Saturday, April 6, 2019

Top Three Follow up: A Need for Speed (KaLyn)

Laurie and I swapped April post dates in anticipation of a special guest on the 20th. Which means two posts from me in the same week, but you won't hear from me again until May.

Last April, I wrote a post on pushing past writing limits. The goal was to improve writing speed and overall productivity by applying principals imparted from two different books: Crank It Out! by C.S. Lakin and 5,000 Words Per Hour by Chris Fox. Crank It Out! examined the relationship between natural biorhythms and productivity, while 5,000 Words Per Hour focused on mindset and training your brain through words sprints and consistency.

My biggest takeaways at the time were starting by 7am, sprint exercises, and a dedicated workspace. Today, almost a year later, I’m circling back to share with you the impact of those changes over time.


During the day, when are you the most motivated and focused? Scheduling is all about writing at those times to increase your productivity.

For me, even though I don't consider myself a morning person, it means getting up early. The days that begin by 7 am average a higher word count and are consistently productive. The days that begin after 8 am average a slightly lower word count, mainly because productivity is inconsistent.


Although productivity gains are low to moderate, scheduling changes have the most immediate impact and are the easiest to implement.


The concept of writing sprints is to set a timer and write as much as you can in fifteen minutes. Doing so is intended to help a writer train their brain to ignore their inner editor when drafting and increase word count.

To be honest, I didn’t stick to sprints long (the number of sessions can be counted on one hand). My word count during sprints did increase, but it was hard to shift focus with the frequent starts and stops.

However, several years ago, I’d read an article about working in intervals to maximize productivity by leveraging the brains natural focus rhythms (if you will). The findings concluded that the human brain works best over a long period (like an eight-hour workday) when it focuses intervals in of 60-90 minutes with at least a 15 minute in between intervals.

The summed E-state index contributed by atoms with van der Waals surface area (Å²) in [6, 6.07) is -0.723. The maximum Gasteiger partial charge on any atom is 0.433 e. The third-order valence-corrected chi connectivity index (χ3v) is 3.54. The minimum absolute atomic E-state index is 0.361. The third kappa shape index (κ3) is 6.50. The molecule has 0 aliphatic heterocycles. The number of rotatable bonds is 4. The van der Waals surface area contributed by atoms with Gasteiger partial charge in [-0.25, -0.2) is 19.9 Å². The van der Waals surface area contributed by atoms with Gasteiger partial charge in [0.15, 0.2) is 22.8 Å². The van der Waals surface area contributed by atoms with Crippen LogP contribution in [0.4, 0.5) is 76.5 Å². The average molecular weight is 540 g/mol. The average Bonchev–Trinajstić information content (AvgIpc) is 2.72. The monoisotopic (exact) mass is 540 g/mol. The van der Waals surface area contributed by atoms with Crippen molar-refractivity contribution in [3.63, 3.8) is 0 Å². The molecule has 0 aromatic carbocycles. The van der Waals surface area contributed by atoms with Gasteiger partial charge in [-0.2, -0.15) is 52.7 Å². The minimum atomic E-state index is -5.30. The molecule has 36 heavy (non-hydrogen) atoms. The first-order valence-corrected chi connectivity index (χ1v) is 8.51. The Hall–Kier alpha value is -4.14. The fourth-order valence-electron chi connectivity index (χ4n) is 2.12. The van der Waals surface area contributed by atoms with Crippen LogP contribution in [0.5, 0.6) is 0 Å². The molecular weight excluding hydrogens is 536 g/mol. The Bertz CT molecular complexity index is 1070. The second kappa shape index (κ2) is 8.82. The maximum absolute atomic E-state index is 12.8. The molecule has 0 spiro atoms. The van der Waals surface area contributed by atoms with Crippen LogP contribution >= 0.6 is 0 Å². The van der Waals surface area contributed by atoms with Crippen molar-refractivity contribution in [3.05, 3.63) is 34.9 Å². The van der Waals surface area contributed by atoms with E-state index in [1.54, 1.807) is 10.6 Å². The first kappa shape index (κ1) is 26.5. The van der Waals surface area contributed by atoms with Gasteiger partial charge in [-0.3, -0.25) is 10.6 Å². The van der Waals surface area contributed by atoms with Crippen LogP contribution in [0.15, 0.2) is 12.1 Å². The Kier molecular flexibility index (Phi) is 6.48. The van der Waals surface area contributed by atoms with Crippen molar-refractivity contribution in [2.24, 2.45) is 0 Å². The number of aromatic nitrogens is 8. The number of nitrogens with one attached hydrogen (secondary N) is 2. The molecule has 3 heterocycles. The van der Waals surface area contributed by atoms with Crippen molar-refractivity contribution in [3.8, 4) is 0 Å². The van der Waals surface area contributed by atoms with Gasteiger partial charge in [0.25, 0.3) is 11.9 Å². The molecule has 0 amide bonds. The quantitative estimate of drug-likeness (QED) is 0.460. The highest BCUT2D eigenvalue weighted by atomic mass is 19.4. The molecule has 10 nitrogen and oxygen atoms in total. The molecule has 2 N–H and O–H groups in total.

So, earlier this year I tried intervals instead and the results have been more than I expected. A meaningful increase in productivity and word count that, so far, continues to make gains.


Whether it's sprints or intervals, the structured pacing requires a high level of motivation but comes with the biggest gains in productivity.


Workspace is about more than having space for a home office. It's about consistency and optimizing your writing environment to minimize distractions and interruptions and maximize focus.

Some items to consider (other than location):

  • Silence, music, or background noise?
  • Brightly lit or dim?
  • Standing, exercise ball, or chair?
  • Clean, cozy, or cluttered?
  • Pen and paper, computer, or wordprocessing device (like Neo2 or Freewrite)?
  • Alone or with friends?

There are many workspace options to consider. Experiment and discover what works for you.


Workspace changes are variable, both in terms of productivity gains and ease of implementation.

There is one other activity that I haven't mentioned and it makes all the difference: prayer.

What approaches do you use to push past writing limits?


  1. Thanks for sharing your findings! Regarding intervals, did you work for the 60-90 min and then break? Or did you implement a shorter time frame? I might need to try something like this since I'm a "turtle" writer. ☺

    1. I’m a turtle writer too! It’s what started the quest. :)
      And yes. I usually do several interval cycles in a day, sometimes standing for the morning intervals. If you do try it, I’d love to hear how it works out for you!


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